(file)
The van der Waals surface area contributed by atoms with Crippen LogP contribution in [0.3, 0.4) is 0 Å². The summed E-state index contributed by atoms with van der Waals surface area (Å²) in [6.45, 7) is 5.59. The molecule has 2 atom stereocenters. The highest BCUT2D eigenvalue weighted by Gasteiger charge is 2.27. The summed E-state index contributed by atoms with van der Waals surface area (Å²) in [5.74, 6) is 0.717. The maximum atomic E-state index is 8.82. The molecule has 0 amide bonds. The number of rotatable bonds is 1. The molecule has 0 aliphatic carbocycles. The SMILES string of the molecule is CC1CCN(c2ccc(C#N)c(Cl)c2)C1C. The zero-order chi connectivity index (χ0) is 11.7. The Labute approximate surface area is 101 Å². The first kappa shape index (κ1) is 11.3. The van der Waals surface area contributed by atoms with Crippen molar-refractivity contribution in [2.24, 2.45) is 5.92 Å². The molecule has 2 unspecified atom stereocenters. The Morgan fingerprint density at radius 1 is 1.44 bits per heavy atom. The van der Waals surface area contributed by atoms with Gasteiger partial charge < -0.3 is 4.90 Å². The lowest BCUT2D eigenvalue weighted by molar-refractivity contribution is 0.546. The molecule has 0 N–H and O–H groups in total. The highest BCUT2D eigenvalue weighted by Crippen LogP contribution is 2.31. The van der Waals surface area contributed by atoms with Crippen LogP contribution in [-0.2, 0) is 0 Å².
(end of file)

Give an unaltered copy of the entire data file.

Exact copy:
The van der Waals surface area contributed by atoms with Crippen LogP contribution in [0.3, 0.4) is 0 Å². The summed E-state index contributed by atoms with van der Waals surface area (Å²) in [6.45, 7) is 5.59. The molecule has 2 atom stereocenters. The highest BCUT2D eigenvalue weighted by Gasteiger charge is 2.27. The summed E-state index contributed by atoms with van der Waals surface area (Å²) in [5.74, 6) is 0.717. The maximum atomic E-state index is 8.82. The molecule has 0 amide bonds. The number of rotatable bonds is 1. The molecule has 0 aliphatic carbocycles. The SMILES string of the molecule is CC1CCN(c2ccc(C#N)c(Cl)c2)C1C. The zero-order chi connectivity index (χ0) is 11.7. The Labute approximate surface area is 101 Å². The first kappa shape index (κ1) is 11.3. The van der Waals surface area contributed by atoms with Crippen molar-refractivity contribution in [2.24, 2.45) is 5.92 Å². The molecule has 2 unspecified atom stereocenters. The Morgan fingerprint density at radius 1 is 1.44 bits per heavy atom. The van der Waals surface area contributed by atoms with Gasteiger partial charge < -0.3 is 4.90 Å². The lowest BCUT2D eigenvalue weighted by molar-refractivity contribution is 0.546. The molecule has 0 N–H and O–H groups in total. The highest BCUT2D eigenvalue weighted by Crippen LogP contribution is 2.31. The van der Waals surface area contributed by atoms with Crippen LogP contribution in [-0.2, 0) is 0 Å².